Remembering Names

If you are in your 50s in the age of Facebook you can probably sort the names of people you went to high school with into four categories. There are your friends, the ones you still talk to and know, the ones who hold all your secrets. A few years ago, one of my best friends from high school and I were on a trip together. I marveled at the way we effortlessly set each other up for punch lines. I wondered why it was so easy, until I remembered that we’d been practicing for 30 years.

The second category are the people you know and liked. You’re happy to check in with them regularly, to see that they’re there in the world. You interact with them more on Facebook than you would if just left to phone calls and visits home. But they do not hold the key to your heart the way the first category of people do.

The third category are the people you look for. These are people you always liked, but didn’t really know, the boy from homeroom who said funny things under his breath, the girl who always had an extra pencil on test days. The boy you wound up in one class with and so you dated sophomore year, but didn’t have any friends in common, so never saw again after that. The girl you went to middle school with and lost track of in high school only to see her on graduation day when you said to each other, “Oh my god, we didn’t think we’d survive 8th grade Spanish, but look, we’re graduating high school now! We should totally get together this summer.” Only of course, you never got together over the summer and you haven’t seen her since, even though you both stayed home for college. Sometimes, you find yourself idly searching Facebook for these names, the barely missing parts of your childhood. If you go to your reunion, you look for them. You hope they are well and that they still make funny comments and carry extra pencils.

The fourth category are the names you don’t even know you remember. You’ll be talking to someone from category one or two and they’ll say “Remember, John Smith (not his real name)?” And you say, “No. Wait, yes. Wasn’t he the guy that fell during that assembly?” Then you laugh and you think, “Wow, how could I have ever forgotten that name?” But still, you don’t look for them on Facebook. Nothing against the John Smiths of the world, but life is busy.

Tonight on Facebook, in a group for alums of my high school, I saw a woman’s death announced. I didn’t recognize the name, but then, I thought I recognized the last name. I checked my yearbook and found a boy with hair piled high in a way that could only happen in a 1986 senior photo. I asked a friend, and she confirmed, this boy had transitioned years before.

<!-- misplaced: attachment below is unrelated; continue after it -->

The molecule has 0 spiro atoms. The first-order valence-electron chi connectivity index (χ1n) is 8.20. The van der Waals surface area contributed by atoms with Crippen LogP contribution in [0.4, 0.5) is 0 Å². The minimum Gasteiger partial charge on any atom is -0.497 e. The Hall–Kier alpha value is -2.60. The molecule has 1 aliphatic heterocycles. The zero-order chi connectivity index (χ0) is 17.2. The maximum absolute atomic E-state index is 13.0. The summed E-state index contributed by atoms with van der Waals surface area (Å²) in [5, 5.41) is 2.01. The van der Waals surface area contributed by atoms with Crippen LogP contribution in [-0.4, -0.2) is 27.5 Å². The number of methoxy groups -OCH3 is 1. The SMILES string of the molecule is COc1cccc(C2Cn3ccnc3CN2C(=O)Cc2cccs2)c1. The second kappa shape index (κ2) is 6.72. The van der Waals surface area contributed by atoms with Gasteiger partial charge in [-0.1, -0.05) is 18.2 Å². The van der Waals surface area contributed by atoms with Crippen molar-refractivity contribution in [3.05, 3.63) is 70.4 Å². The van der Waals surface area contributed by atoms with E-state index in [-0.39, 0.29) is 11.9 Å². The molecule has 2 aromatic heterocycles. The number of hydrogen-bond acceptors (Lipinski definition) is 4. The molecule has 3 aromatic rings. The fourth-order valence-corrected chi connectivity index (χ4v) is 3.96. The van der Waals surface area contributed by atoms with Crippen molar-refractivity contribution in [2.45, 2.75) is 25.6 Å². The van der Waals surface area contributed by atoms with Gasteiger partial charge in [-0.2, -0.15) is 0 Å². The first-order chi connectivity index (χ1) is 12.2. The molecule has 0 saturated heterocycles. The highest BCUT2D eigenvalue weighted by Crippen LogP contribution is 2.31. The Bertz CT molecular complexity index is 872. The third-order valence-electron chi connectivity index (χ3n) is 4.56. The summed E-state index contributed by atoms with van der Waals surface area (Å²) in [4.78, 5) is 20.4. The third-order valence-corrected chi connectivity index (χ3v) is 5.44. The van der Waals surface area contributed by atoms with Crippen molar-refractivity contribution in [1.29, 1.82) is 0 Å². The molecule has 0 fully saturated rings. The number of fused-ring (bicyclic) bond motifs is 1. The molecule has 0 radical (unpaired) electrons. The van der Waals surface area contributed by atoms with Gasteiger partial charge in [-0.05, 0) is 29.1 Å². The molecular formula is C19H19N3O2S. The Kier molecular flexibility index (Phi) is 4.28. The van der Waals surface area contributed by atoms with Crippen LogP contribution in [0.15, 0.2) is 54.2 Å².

Honestly, what I remembered most about this person was the thickness of their Kentucky accent, and a theater teacher desperately trying to get them to change it. I can picture them, but cannot recall a single conversation in detail. They were a fourth category name to me.

But I was intrigued, and so I looked. The woman I found on Facebook was a powerhouse. An activist for trans causes and people living with HIV. A supporter of Black Lives Matter. She posted a picture of Kamala Harris dressed as Wonder Woman. Apparently, Kamala had been her first choice for President. I find myself so sad she won’t get to vote for her for Vice President in November. But, I’m also glad this woman found herself and that she got to live her life in a way that was true.

Yesterday, if you had asked me, “What do you think happened to …” I wouldn’t have been able to offer a guess. Today, I think we’ve lost a great person.

In the past few months, death has been everywhere for me. My brother-in-law died. In six months my husband has lost an aunt, a student, and a co-worker. A woman I considered my 3rd grandmother died, as did the father of an old friend.  Still, I find myself mourning a woman whose name I didn’t even know I knew a few hours ago.

A friend whose parents both died recently said that she misses them every second of every day. Yet this woman is also going on with her life. She is raising her beautiful children, supporting her husband and friends, following her interests. Grief does funny things to time. It causes it to bend and stretch. Grief makes time elastic. So you can miss someone every second of every day, and still have time to laugh at your son’s jokes. You can say goodbye to an 18-year-old boy you once knew and meet a 51-year-old woman and mourn her all in the same few minutes.

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